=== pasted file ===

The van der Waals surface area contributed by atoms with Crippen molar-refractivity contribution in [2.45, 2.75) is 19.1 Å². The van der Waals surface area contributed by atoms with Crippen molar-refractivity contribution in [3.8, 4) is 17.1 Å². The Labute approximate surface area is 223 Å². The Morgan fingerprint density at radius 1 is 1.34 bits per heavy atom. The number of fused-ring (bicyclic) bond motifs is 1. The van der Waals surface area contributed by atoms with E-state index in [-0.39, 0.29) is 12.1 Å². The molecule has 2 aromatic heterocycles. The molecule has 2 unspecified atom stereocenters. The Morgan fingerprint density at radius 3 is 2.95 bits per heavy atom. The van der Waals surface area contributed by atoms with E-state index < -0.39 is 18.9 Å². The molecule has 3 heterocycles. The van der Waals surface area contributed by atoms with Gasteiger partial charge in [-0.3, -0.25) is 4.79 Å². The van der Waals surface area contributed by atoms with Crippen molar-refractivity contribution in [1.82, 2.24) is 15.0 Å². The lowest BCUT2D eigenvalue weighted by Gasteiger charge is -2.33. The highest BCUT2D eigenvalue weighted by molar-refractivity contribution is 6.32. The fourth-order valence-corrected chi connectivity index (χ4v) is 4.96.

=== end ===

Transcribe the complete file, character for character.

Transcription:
The van der Waals surface area contributed by atoms with Crippen molar-refractivity contribution in [2.45, 2.75) is 19.1 Å². The van der Waals surface area contributed by atoms with Crippen molar-refractivity contribution in [3.8, 4) is 17.1 Å². The Labute approximate surface area is 223 Å². The Morgan fingerprint density at radius 1 is 1.34 bits per heavy atom. The number of fused-ring (bicyclic) bond motifs is 1. The van der Waals surface area contributed by atoms with E-state index in [-0.39, 0.29) is 12.1 Å². The molecule has 2 aromatic heterocycles. The molecule has 2 unspecified atom stereocenters. The Morgan fingerprint density at radius 3 is 2.95 bits per heavy atom. The van der Waals surface area contributed by atoms with E-state index < -0.39 is 18.9 Å². The molecule has 3 heterocycles. The van der Waals surface area contributed by atoms with Gasteiger partial charge in [-0.3, -0.25) is 4.79 Å². The van der Waals surface area contributed by atoms with Crippen molar-refractivity contribution in [1.82, 2.24) is 15.0 Å². The lowest BCUT2D eigenvalue weighted by Gasteiger charge is -2.33. The highest BCUT2D eigenvalue weighted by molar-refractivity contribution is 6.32. The fourth-order valence-corrected chi connectivity index (χ4v) is 4.96.